Q & A on Systematic Reviews and Systematic Maps

Q & A on Systematic Reviews and Systematic Maps

What does the science say? A Q&A with Neal Haddaway on systematic reviews and systematic maps

While there are growing calls for policy-making to reflect the scientific evidence, that evidence doesn’t always speak with one voice. Frequently, two studies seem to offer diametrically opposed answers to the same question. And it’s all too easy for bias to slip in when we’re selecting, weighing up and interpreting the literature. SEI’s Neal Haddaway introduces two methods that aim to distil objective, transparent and credible answers from the scientific evidence – and new tools to make it easier.

Q: What are systematic reviews and systematic maps?

A: Systematic review and systematic mapping aim to make evidence synthesis as transparent, objective and comprehensive as possible. They are specific approaches, with required stages and processes. For example, they both start with setting out the methods that you plan to use for the research in a written protocol, which is then peer-reviewed.

Other methods used include things like searching through multiple databases using a tried and tested search string, screening articles for relevance against a pre-determined set of inclusion criteria, and extracting data in a specific way.

Systematic review and systematic mapping use very similar approaches. Both start the same way – with setting up a peer-reviewed protocol that outlines the planned methods. In systematic mapping, the focus is then on identifying and describing the evidence base: selecting those studies that meet criteria of relevance and scientific credibility and detailing them in a searchable database.

Systematic reviews tend to be narrower, more about finding “what the science says” about a particular question. Often, they are part of the same evidence synthesis pathway, with a systematic map followed by one or more systematic review.

 

Q: What’s the added value of systematic reviews and systematic maps?

A: The reason we have systematic reviews and systematic maps is that the traditional ways of synthesising scientific evidence are susceptible to a number of different biases. For example, researchers might tend to base their reviews or meta-analyses on studies that they’re already familiar with – and so the results that you get might not be representative of the whole body of evidence.

Q: How have you worked with systematic reviews in projects before?

A: I’ve been working with systematic reviews for a number of years across a range of different topics. Sometimes these have been dedicated systematic review projects, but often we’ve used systematic reviews to find out the state of knowledge on a particular topic at the start of a project.

That was the case with BONUS RETURN. This included a systematic review within a longer, more elaborate project. In BONUS RETURN we produced two closely related systematic maps looking at what ecotechnologies have been used to reuse carbon and nutrients in the Baltic.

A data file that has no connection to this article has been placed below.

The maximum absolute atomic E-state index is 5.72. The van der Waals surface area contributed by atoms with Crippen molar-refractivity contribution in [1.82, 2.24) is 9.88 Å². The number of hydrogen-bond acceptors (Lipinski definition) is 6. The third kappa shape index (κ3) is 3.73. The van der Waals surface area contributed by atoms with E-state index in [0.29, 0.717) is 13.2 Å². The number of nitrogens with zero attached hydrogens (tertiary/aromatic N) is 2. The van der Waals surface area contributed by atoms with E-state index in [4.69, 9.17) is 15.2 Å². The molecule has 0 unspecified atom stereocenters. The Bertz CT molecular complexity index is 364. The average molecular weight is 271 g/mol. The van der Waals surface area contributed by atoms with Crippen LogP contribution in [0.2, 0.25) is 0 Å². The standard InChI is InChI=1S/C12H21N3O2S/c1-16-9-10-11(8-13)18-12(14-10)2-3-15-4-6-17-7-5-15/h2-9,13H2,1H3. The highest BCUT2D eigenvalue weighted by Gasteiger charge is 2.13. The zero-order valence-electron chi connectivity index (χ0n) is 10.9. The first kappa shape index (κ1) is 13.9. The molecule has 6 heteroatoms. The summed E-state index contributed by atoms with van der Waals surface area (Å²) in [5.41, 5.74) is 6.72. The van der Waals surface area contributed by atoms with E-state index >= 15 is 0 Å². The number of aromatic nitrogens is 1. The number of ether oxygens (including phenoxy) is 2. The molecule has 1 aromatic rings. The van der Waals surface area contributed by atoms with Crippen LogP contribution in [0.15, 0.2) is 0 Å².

In fact, we realised that there was quite a lot of variety in what people understood by the term ecotechnology. So, we conducted a systematic review of research literature where people had used the term and tried to build a conceptual model of what they meant by it. That way we could be sure of what was relevant to BONUS RETURN, and what wasn’t.

Q: How long does a systematic review or systematic map take?

A: Some can be very quick; I’ve been involved with one that took about six weeks. And some can be quite time-consuming; one of my colleagues recently finished one that took about five years. It really depends, first, on how big the evidence base you’re dealing with is and, second, how detailed you are with the kind of information you’re extracting and the kind of synthesis that you want.

In fact, we recently did a review on just this question, looking at around 80 systematic maps and reviews published by the Collaboration for Environmental Evidence. We found that on average it takes around 164 person-days for a systematic review, and about 211 person-days for a systematic map. We used the results to create a free online tool called PredicTER, where people can get an estimate of how long a mapping or review might take, depending on the specifics of their project.

In fact, we realised that there was quite a lot of variety in what people understood by the term ecotechnology. So, we conducted a systematic review of research literature where people had used the term and tried to build a conceptual model of what they meant by it. That way we could be sure of what was relevant to BONUS RETURN, and what wasn’t.

Q: Do you have any advice for people interested in conducting a systematic review or map?

A: The first thing I’d recommend is to connect with one of the many communities of practice and network of people who are interested in systematic reviews and maps and their methods. For instance, the Collaboration for Environmental Evidence works on environmental subjects, Cochrane works in the field of health care, and the Campbell Collaborationworks in the areas of social welfare, crime and justice, and international development.

Each one is a voluntary group of people interested in the methodology. They can offer a lot of advice and support such as guidance documents and standards on what you should report in a review or map: our tool ROSES is a useful, descriptive checklist designed for this purpose. There are also a lot of methodological articles related to different steps along the way. But the easiest thing to do would be to connect with someone who has conducted a systematic review before; we’re happy to help.